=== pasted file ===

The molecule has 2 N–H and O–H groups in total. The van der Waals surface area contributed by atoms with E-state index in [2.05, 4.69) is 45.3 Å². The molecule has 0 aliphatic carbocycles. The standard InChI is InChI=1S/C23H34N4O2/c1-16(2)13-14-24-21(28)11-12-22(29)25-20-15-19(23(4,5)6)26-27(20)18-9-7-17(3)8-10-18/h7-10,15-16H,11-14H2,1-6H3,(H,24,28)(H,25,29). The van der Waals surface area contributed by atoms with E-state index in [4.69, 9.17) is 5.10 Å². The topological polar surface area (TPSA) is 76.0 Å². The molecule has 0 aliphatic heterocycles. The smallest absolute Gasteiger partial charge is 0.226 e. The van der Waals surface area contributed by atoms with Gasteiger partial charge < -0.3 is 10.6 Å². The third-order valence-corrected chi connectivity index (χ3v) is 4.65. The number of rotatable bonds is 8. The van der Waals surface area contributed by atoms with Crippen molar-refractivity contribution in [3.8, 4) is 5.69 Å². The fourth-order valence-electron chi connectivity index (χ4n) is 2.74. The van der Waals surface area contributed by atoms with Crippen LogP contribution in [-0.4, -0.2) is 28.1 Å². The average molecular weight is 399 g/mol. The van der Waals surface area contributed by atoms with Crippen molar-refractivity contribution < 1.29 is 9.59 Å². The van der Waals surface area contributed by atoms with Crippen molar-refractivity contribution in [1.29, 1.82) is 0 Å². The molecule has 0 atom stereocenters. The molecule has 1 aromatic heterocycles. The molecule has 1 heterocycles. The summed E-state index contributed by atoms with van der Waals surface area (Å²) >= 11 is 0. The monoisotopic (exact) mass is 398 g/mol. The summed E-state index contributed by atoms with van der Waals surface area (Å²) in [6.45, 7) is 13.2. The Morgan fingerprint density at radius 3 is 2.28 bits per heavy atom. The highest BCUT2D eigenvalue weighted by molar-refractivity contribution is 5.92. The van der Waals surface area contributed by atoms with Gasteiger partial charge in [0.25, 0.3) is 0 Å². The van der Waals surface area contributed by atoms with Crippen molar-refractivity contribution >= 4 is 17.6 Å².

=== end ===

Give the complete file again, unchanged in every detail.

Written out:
The molecule has 2 N–H and O–H groups in total. The van der Waals surface area contributed by atoms with E-state index in [2.05, 4.69) is 45.3 Å². The molecule has 0 aliphatic carbocycles. The standard InChI is InChI=1S/C23H34N4O2/c1-16(2)13-14-24-21(28)11-12-22(29)25-20-15-19(23(4,5)6)26-27(20)18-9-7-17(3)8-10-18/h7-10,15-16H,11-14H2,1-6H3,(H,24,28)(H,25,29). The van der Waals surface area contributed by atoms with E-state index in [4.69, 9.17) is 5.10 Å². The topological polar surface area (TPSA) is 76.0 Å². The molecule has 0 aliphatic heterocycles. The smallest absolute Gasteiger partial charge is 0.226 e. The van der Waals surface area contributed by atoms with Gasteiger partial charge < -0.3 is 10.6 Å². The third-order valence-corrected chi connectivity index (χ3v) is 4.65. The number of rotatable bonds is 8. The van der Waals surface area contributed by atoms with Crippen molar-refractivity contribution in [3.8, 4) is 5.69 Å². The fourth-order valence-electron chi connectivity index (χ4n) is 2.74. The van der Waals surface area contributed by atoms with Crippen LogP contribution in [-0.4, -0.2) is 28.1 Å². The average molecular weight is 399 g/mol. The van der Waals surface area contributed by atoms with Crippen molar-refractivity contribution < 1.29 is 9.59 Å². The van der Waals surface area contributed by atoms with Crippen molar-refractivity contribution in [1.29, 1.82) is 0 Å². The molecule has 0 atom stereocenters. The molecule has 1 aromatic heterocycles. The molecule has 1 heterocycles. The summed E-state index contributed by atoms with van der Waals surface area (Å²) >= 11 is 0. The monoisotopic (exact) mass is 398 g/mol. The summed E-state index contributed by atoms with van der Waals surface area (Å²) in [6.45, 7) is 13.2. The Morgan fingerprint density at radius 3 is 2.28 bits per heavy atom. The highest BCUT2D eigenvalue weighted by molar-refractivity contribution is 5.92. The van der Waals surface area contributed by atoms with Gasteiger partial charge in [0.25, 0.3) is 0 Å². The van der Waals surface area contributed by atoms with Crippen molar-refractivity contribution >= 4 is 17.6 Å².